An emerging area of concern is the increased complexity of federal responsibility for preventing, detecting and responding to emergencies. The new Department of Homeland Security has important new mandates and has been charged with overseeing the response to any event deemed to be the act of terrorism. In this context, the agency has taken over responsibility for administering port and border security activities, and certain staff and responsibilities from USDA have been transferred to DHS.
NASDA remains concerned that the emphasis on homeland security in border protection not overshadow the need to remain vigilant in protecting the food and agriculture industry from the introduction of pests and disease at the border. NASDA strongly believes that prevention of animal and plant bioterrorism and provision of security for the nation’s food supply must be considered a critical priority of the new agency. NASDA urges the DHS to reconsider the de-emphasis of agriculture inspections at medium and large ports of entry and the elimination of agriculture inspections at small ports of entry. NASDA requests that legacy agriculture inspectors, with the proven education, skills and experience in cargo and baggage agriculture inspection, be immediately reassigned as CBP Agriculture Specialists and that the CBP Officer positions be open to all legacy customs, immigration and agriculture inspectors.
At the core of efforts to enhance our food and agriculture preparedness and response capabilities will be the establishment of a well coordinated and efficient communication strategy that links all stakeholders and allows for the rapid dissemination of: specific threat alerts from intelligence partners; incident notifications from field staff; industry or others; routine surveillance information from inspections, laboratory analyses and other local and state sources; and other information deemed critical to preventing illness, death or serious economic harm to the industry from a terrorist attack at any juncture from farm to fork.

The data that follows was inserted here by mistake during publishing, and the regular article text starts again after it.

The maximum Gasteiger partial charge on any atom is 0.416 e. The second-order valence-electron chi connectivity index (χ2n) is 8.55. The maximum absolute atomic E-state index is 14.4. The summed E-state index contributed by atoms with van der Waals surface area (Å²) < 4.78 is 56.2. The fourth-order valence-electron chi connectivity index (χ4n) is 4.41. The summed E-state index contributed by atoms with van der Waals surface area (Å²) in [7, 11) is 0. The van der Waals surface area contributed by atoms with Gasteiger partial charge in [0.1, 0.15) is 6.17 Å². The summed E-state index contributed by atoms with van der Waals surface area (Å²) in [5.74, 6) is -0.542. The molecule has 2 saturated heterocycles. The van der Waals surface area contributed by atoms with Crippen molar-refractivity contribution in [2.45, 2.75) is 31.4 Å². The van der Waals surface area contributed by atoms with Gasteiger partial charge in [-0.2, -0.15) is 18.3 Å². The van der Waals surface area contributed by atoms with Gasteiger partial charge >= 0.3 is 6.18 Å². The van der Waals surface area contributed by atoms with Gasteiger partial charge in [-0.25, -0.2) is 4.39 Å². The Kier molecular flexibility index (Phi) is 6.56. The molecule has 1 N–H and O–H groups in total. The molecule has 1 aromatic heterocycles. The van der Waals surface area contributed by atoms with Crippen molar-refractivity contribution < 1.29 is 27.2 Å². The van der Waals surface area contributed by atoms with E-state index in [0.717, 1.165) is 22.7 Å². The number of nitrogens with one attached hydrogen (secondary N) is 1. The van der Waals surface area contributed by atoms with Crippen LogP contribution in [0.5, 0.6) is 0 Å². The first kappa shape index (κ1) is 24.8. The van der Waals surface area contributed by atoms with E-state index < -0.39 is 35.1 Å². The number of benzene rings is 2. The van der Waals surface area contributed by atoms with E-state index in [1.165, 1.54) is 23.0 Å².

At present, there are serious impediments to establishing such a system. These include:
Immediately, USDA, FDA and DHS should facilitate states in obtaining adequate security clearances for key state personnel to access and communicate critical information from the USDA Emergency Management Operations Center as well as critical plant and animal health and food security information. Federal agencies should review currently classified information and make determinations about whether it needs to remain classified for security purposes. The results of state and local inspections and laboratory analyses found to be consistent with federal requirements should be recognized as equivalent to federal inspections and analyses. Development of rapid communications and incident notification systems should have top priority and include both public and private sector decision-makers.
As a part of the solution, the development of a national Agriculture Information Sharing and Analysis Center (AGISAC) has been recommended to provide a central mechanism of reporting and analysis of agriculturally related incidences. An AGISAC would not replace existing data management systems, but would integrate information related to reportable animal diseases, food safety, agricultural chemicals, animal feed and other vulnerable agriculture targets and reach virtually every local state and federal partner. A privately organized Food and Agricultural ISAC has been established, and NASDA urges that government agencies seek ways to partner in this effort.